NEW YORK — Most businesses in the United States are small, family-owned enterprises. Typically, a son or daughter joins a parent’s company but, increasingly, young entrepreneurs are hiring their parents.
That's the case with Alexandra Ferguson's home decorating business.
The 30 year old started her company in the New York City suburb of New Rochelle in 2009, designing pillows with phrases on them like "Think Big" and "Be nice or leave" emblazoned on them. The room is full of bolts of blue, pink and red felt, and trays of individually-cut letters waiting to be sewn onto pillows.
Ferguson's mother, Charlotte, works for the business 15-to-20 hours a week. For now she’s unpaid, but Ferguson says when they eventually divide up equity in the company, her mom will receive a large chunk. There’s no one the daughter trusts more than her mother.
“I know she’s always got my best interests at heart," Ferguson says, "and if my best interests is the company’s best interests then I know that she’s going to root for that. There’s no ulterior motive for her except what’s going to be be good for me.”
Charlotte, who finds it's "very strange" to have her daughter as her boss, says she’s the practical one when it comes to getting things done behind the scenes. She also offers moral support and, in typical mom fashion, even tells her boss when her skirt’s too short.
Charlotte says she’s glad to let her daughter shine. “She should do. She’s the front face of the company. But I’m happy to be behind and help her. Sometimes I feel like ‘Hmm I don’t really want to do that.’”
But she usually obliges.
But not every child/parent business partnership is as functional as Alexandra and Charlotte's.
Wayne Rivers, president of the Family Business Institute, a consultancy, says his company once advised a business owner who had hired her father.
“Unfortunately dad had a wandering eye and of course his daughter didn’t know this, until one day when she caught him sort of in the act with the office manager,” Rivers says.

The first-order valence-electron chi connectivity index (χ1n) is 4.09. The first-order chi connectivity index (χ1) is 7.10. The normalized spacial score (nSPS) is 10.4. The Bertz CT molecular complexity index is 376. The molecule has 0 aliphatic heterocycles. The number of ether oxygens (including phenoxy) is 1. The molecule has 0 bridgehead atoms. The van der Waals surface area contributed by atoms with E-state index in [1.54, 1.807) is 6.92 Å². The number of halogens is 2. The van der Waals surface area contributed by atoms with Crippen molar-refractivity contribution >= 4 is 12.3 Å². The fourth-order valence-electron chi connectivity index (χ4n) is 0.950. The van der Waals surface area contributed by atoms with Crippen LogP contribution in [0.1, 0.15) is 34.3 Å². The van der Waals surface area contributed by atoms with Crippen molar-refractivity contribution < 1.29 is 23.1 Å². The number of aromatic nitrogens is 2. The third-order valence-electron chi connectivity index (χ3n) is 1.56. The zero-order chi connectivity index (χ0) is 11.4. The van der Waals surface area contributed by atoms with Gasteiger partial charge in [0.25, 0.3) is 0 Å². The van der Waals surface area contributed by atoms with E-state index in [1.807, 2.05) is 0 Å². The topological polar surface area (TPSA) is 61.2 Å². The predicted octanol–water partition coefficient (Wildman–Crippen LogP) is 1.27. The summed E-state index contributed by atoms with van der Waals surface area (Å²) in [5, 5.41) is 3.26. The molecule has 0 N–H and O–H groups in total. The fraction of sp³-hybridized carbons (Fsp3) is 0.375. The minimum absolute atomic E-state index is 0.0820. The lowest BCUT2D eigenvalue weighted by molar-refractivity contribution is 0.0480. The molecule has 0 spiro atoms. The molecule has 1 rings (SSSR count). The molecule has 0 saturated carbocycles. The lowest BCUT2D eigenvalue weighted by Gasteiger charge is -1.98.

As she would any other employee in the same compromising position, the daughter told her father he was fired. But dad refused to go, citing his parental authority, among other reasons.
Parents often think the usual rules don’t apply to them, Rivers says, and both parties tend to think the business relationship will work because they love each other.
“We don’t need a job description and we don’t need accountability policies and we don’t need this and we don’t need that because love will be enough," he says. "It’s not.”
Rivers suggests pre-hire planning is key, which is what Katie Weiford and her mother, Sheila, have tried to do.
They’re opening Kookiedoodle Krafts in Kansas City in September. Even though it was Katie’s brainchild, they’re splitting the business equally.
Katie, 35, admits to some frustration that she’s doing more work than her mother but acknowledges that there is a good reason.
“Starting a business in this day and age, a lot of what you have to do involves technology,” she says.
“I do detect some frustration in her voice at times when I seem to be a little not accepting exactly what I should be learning with, uh, in the technology,” Sheila Weiford says.
But Sheila feels she has other strengths and her daughter agrees. While Katie can multi-task and usually does, her mother has a different approach to business.
“She takes one thing at a time and really puts all of her energy into getting one thing done correctly," Katie says, "and I think, especially with our vendors, they appreciate that.”
Their relationship is going through some changes, most of which are good, according to Sheila. “She’s learning new things about me and I’m certainly learning new things about her every day.”
Still, sometimes things get emotional and when Katie feels exasperated she has to remind Sheila she’s irritated with her business partner, and not her mother.